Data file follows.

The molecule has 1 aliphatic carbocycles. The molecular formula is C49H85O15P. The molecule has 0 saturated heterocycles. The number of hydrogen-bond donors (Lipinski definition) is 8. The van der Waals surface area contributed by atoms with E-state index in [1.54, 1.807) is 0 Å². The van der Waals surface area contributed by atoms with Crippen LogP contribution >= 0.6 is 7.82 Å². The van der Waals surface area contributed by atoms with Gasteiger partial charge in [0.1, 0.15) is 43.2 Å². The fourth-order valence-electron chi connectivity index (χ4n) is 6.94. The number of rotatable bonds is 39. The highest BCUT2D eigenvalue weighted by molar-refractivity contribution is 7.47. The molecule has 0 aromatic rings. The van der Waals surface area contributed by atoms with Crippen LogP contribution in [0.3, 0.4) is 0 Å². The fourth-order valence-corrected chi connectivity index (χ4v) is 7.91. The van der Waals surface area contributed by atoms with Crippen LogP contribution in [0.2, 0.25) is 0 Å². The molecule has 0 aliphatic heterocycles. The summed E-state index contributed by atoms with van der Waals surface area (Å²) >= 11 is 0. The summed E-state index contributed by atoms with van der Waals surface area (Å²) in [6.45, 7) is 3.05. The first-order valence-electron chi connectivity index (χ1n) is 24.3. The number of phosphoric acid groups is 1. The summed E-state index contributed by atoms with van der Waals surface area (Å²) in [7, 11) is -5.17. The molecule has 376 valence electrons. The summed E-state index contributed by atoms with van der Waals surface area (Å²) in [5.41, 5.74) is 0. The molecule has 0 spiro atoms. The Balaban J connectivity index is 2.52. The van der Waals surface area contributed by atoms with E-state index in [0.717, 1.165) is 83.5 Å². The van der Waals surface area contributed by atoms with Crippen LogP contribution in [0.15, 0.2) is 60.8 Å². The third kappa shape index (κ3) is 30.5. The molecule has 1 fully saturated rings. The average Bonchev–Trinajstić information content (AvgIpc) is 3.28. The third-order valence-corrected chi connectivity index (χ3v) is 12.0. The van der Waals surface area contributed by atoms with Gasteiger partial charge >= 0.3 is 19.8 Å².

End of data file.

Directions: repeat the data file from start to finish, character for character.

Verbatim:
The molecule has 1 aliphatic carbocycles. The molecular formula is C49H85O15P. The molecule has 0 saturated heterocycles. The number of hydrogen-bond donors (Lipinski definition) is 8. The van der Waals surface area contributed by atoms with E-state index in [1.54, 1.807) is 0 Å². The van der Waals surface area contributed by atoms with Crippen LogP contribution >= 0.6 is 7.82 Å². The van der Waals surface area contributed by atoms with Gasteiger partial charge in [0.1, 0.15) is 43.2 Å². The fourth-order valence-electron chi connectivity index (χ4n) is 6.94. The number of rotatable bonds is 39. The highest BCUT2D eigenvalue weighted by molar-refractivity contribution is 7.47. The molecule has 0 aromatic rings. The van der Waals surface area contributed by atoms with Crippen LogP contribution in [0.3, 0.4) is 0 Å². The fourth-order valence-corrected chi connectivity index (χ4v) is 7.91. The van der Waals surface area contributed by atoms with Crippen LogP contribution in [0.2, 0.25) is 0 Å². The molecule has 0 aliphatic heterocycles. The summed E-state index contributed by atoms with van der Waals surface area (Å²) >= 11 is 0. The summed E-state index contributed by atoms with van der Waals surface area (Å²) in [6.45, 7) is 3.05. The first-order valence-electron chi connectivity index (χ1n) is 24.3. The number of phosphoric acid groups is 1. The summed E-state index contributed by atoms with van der Waals surface area (Å²) in [7, 11) is -5.17. The molecule has 376 valence electrons. The summed E-state index contributed by atoms with van der Waals surface area (Å²) in [5.41, 5.74) is 0. The molecule has 0 spiro atoms. The Balaban J connectivity index is 2.52. The van der Waals surface area contributed by atoms with E-state index in [0.717, 1.165) is 83.5 Å². The van der Waals surface area contributed by atoms with Crippen LogP contribution in [0.15, 0.2) is 60.8 Å². The third kappa shape index (κ3) is 30.5. The molecule has 1 fully saturated rings. The average Bonchev–Trinajstić information content (AvgIpc) is 3.28. The third-order valence-corrected chi connectivity index (χ3v) is 12.0. The van der Waals surface area contributed by atoms with Gasteiger partial charge >= 0.3 is 19.8 Å².